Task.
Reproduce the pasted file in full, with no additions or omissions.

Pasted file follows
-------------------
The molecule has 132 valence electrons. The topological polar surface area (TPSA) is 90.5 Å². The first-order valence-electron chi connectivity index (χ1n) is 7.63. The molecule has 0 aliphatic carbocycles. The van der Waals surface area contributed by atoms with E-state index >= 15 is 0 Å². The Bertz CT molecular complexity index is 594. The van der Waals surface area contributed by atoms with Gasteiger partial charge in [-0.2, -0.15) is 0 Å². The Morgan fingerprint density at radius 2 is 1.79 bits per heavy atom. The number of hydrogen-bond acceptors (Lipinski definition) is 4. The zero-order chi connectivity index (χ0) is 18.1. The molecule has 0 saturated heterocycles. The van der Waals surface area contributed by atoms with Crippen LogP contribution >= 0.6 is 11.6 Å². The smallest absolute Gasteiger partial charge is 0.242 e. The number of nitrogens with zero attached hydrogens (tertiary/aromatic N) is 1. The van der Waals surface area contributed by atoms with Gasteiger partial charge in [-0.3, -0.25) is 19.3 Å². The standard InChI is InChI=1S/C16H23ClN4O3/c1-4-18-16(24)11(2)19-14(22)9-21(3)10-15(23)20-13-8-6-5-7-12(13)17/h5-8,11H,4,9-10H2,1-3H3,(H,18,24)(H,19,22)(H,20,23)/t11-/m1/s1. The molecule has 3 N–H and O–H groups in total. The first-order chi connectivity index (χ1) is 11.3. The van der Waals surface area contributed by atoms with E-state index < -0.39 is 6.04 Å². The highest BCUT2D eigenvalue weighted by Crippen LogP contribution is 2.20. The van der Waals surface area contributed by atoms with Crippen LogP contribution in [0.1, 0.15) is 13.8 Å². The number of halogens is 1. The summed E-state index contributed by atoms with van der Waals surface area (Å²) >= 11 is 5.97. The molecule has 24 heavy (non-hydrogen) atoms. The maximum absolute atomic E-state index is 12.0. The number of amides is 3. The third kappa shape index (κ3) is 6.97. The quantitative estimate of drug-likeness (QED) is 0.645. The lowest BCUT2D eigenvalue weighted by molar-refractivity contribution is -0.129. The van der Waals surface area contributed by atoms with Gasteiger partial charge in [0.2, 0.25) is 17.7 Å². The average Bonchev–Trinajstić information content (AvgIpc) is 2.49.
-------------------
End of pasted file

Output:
The molecule has 132 valence electrons. The topological polar surface area (TPSA) is 90.5 Å². The first-order valence-electron chi connectivity index (χ1n) is 7.63. The molecule has 0 aliphatic carbocycles. The van der Waals surface area contributed by atoms with E-state index >= 15 is 0 Å². The Bertz CT molecular complexity index is 594. The van der Waals surface area contributed by atoms with Gasteiger partial charge in [-0.2, -0.15) is 0 Å². The Morgan fingerprint density at radius 2 is 1.79 bits per heavy atom. The number of hydrogen-bond acceptors (Lipinski definition) is 4. The zero-order chi connectivity index (χ0) is 18.1. The molecule has 0 saturated heterocycles. The van der Waals surface area contributed by atoms with Crippen LogP contribution >= 0.6 is 11.6 Å². The smallest absolute Gasteiger partial charge is 0.242 e. The number of nitrogens with zero attached hydrogens (tertiary/aromatic N) is 1. The van der Waals surface area contributed by atoms with Gasteiger partial charge in [-0.3, -0.25) is 19.3 Å². The standard InChI is InChI=1S/C16H23ClN4O3/c1-4-18-16(24)11(2)19-14(22)9-21(3)10-15(23)20-13-8-6-5-7-12(13)17/h5-8,11H,4,9-10H2,1-3H3,(H,18,24)(H,19,22)(H,20,23)/t11-/m1/s1. The molecule has 3 N–H and O–H groups in total. The first-order chi connectivity index (χ1) is 11.3. The van der Waals surface area contributed by atoms with E-state index < -0.39 is 6.04 Å². The highest BCUT2D eigenvalue weighted by Crippen LogP contribution is 2.20. The van der Waals surface area contributed by atoms with Crippen LogP contribution in [0.1, 0.15) is 13.8 Å². The number of halogens is 1. The summed E-state index contributed by atoms with van der Waals surface area (Å²) >= 11 is 5.97. The molecule has 24 heavy (non-hydrogen) atoms. The maximum absolute atomic E-state index is 12.0. The number of amides is 3. The third kappa shape index (κ3) is 6.97. The quantitative estimate of drug-likeness (QED) is 0.645. The lowest BCUT2D eigenvalue weighted by molar-refractivity contribution is -0.129. The van der Waals surface area contributed by atoms with Gasteiger partial charge in [0.2, 0.25) is 17.7 Å². The average Bonchev–Trinajstić information content (AvgIpc) is 2.49.